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Note added at 10 hrs (2006-02-19 16:02:42 GMT)
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Wow. Such passion!

Apparently Richard and I have touched a nerve here - I never thought of the neutering of ships as a PC move, just a natural one. I think we must all agree to disagree.


    Reference: http://www.guardian.co.uk/Archive/Article/0,4273,4378444,00....
    Reference: http://www.oceannavigator.com/article.php?a=1326
Laurel Porter
Native speaker of: Native in EnglishEnglish

Peer comments on this answer (and responses from the answerer)
agree  Richard Benham: Good links! It has been a long time since it sounded natural to me to refer to ships as "she". From memory, the Old English word for "ship", "scip", pronounced "ship", is *masculine*!//Actually, it's neuter!
10 mins
  -> My, you ARE the clever one! :-) Thanks, Richard.

disagree  Refugio: Silly? Don't be silly.
1 hr
  -> Thanks...

disagree  Tony M: Don't let your natural shyness influence your linguistic deicisons, Laurel :-) 'She' is still in very widespread usage, and I for one shall do all I can to uphold it. The use for cars and planes too never really seems to have stuck...
2 hrs
  -> Thanks. I prefer to move with the times - unless Andrew's translation is from an archaic source, of course!

disagree  xxxsergey: i wouldn't be confusing wishful thinking with reality of life ... PS yep, lloyd's of london's wishful thinking. after all, they are only lloyd's of london - only care about ships as far as money goes
2 hrs
  -> Wishful thinking? One can hardly get more official than Lloyd's of London.

agree  suezen: I agree. I would never call a ship 'she'. Obviously don't mix in the right circles!
3 hrs
  -> Thanks, Suezen. I'm with you in those other circles!

disagree  zaphod: The Grauniad is the LAST source I would use for reference
5 hrs
  -> Don't see why - do left-wing politics make for bad grammar and usage?

neutral  sartaress: To Suezn,what`s use of iconoclasm?
6 hrs
  -> Don't see what's iconoclastic about going with the decision from Lloyds, as well as my natural inclination and international trends. Thanks.

agree  Will Matter:
9 hrs
  -> Thanks, Willmatter.
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1 day10 hrs   confidence: Answerer confidence 5/5
she


Explanation:
if you as a man were, for any reason, named after your auntie susan, do you think they'd say she refering to you?

Babelworth
Congo, Democratic Republic
Local time: 13:14
Native speaker of: Native in FrenchFrench
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14 mins   confidence: Answerer confidence 4/5Answerer confidence 4/5 peer agreement (net): -1
it


Explanation:
It sounds quaint and pretentious calling a ship "she", whatever its name. Go with common sense and call them "it".

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Note added at 3 hrs (2006-02-19 09:32:21 GMT)
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I'm all in favour of tradition, too. If calling ships "he" was good enough for King Ælfred, it's good enough for me. Besides, it puts us in line with the French, who used to talk about "Le France" because it was a "paquebot", and that word is masculine (as are "navire", "bateau", "vaisseau",...). Let's get rid of this new-fangled "she" and return to our linguistic heritage with "he"!

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Note added at 11 hrs (2006-02-19 16:56:40 GMT)
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References to political correctness only obscure the issue; it's about common sense. If you don't like common sense as a justification, think of it as about biology, or lack of biology.

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Note added at 5 days (2006-02-24 19:24:50 GMT) Post-grading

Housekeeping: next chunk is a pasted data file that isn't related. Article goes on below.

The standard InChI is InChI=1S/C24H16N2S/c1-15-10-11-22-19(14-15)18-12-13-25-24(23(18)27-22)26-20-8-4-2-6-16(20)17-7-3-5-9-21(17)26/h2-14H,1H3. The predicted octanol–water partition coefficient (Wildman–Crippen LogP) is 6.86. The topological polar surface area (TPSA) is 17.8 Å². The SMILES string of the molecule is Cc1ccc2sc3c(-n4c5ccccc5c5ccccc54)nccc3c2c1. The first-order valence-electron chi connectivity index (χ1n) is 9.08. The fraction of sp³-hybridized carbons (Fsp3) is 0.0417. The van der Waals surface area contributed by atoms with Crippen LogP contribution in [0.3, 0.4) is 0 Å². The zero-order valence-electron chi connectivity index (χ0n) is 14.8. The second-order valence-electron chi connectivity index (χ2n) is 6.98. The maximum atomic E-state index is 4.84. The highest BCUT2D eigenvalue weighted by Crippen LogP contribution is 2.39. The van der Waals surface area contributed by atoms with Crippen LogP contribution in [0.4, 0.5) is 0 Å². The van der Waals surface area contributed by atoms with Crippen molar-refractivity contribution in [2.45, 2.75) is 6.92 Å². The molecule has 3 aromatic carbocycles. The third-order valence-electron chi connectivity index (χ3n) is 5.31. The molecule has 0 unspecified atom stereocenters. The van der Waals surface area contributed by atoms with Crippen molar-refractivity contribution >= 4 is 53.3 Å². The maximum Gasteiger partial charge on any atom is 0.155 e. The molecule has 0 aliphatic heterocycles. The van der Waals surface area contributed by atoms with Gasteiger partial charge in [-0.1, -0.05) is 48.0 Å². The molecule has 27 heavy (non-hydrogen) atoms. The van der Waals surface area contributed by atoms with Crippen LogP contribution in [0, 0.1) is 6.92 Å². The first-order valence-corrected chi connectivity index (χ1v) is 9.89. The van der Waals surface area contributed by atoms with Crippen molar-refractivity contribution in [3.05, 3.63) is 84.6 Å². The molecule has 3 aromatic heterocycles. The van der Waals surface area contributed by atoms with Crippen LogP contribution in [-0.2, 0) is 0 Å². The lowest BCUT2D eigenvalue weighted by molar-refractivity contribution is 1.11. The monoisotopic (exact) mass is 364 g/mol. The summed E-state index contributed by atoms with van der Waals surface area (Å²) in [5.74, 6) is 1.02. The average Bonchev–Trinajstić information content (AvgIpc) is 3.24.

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For the benefit of anyone who may be mystified by my interchange with Angioletta, I shall paste in her original comment. Form you own opinion:

I wonder I tought you were English mother
tongue, this is just your (weird) opinion not common sense

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Note added at 533 days (2007-08-06 15:02:21 GMT) Post-grading
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Hello. Sorry for this late correction, but I have since recalled and confirmed that "scip" is neuter in Old English. This was my impression, but I found a reference to "se scip" on a linguistics website, and accepted it uncritically. All of this reinforces the obvious: it is and always has been correct to call ships "it".

Richard Benham
France
Local time: 14:14
Native speaker of: Native in EnglishEnglish

Peer comments on this answer (and responses from the answerer)
agree  Laurel Porter: Dang it, you beat me! I was looking for links and got scuppered. // Your response to Ruth made me laugh out loud! Well done.
3 mins
  -> Thanks, Laurel.

disagree  Refugio: Common sense? Or just your humble opinion? To generations of seafarers who have felt a personal connection with their home away from home, gender matters, and political correctness doesn't.
1 hr
  -> Of course it's common sense! Go and check a ship's rude bits if you're not convinced--you won't find any. And yes it is quaint and pretentious calling a ship "she".

disagree  Tony M: Back here in the 'old world', 'she' is still very commonly used for ships, by people in the know / Not my age (I wasn't acquainted with King Ælfred!), but a lifetime in the nautical world; 'quaint & pretentious' to lay people BECAUSE they are lay people
2 hrs
  -> Thank you for your comments, Dusty. I suspect you are showing your age....

disagree  xxxsergey: i find it rather strange hearing this from a native speaker of english PS tell me what? never take anything SOME OF THEY say at face value?
2 hrs
  -> Maybe it should tell you something.

agree  suezen: I agree. I would never call a ship 'she'. Obviously don't mix in the right circles!
3 hrs
  -> Thanks.

disagree  zaphod: Let's scupper all other decadent traditions as well comrade
5 hrs
  -> Thank you for your lucid and insightful comment, Mr Beeblebrox.

agree  sartaress: U and Porter also , mutual admiration corporate(society)
6 hrs
  -> Thank you too.

agree  Will Matter
9 hrs
  -> Thank you too.

disagree  Angie Garbarino: This is just your opinion not common sense/me? pls see your comment to tony"dusty" about rule 5.3
5 days
  -> Please refer to rule 5.3. And yes, of course it is common sense. Ships are inanimate objects, full stop.//Actually, age is linguistically relevant, because language changes with time. Besides, what I say to a longstanding online friend is between us.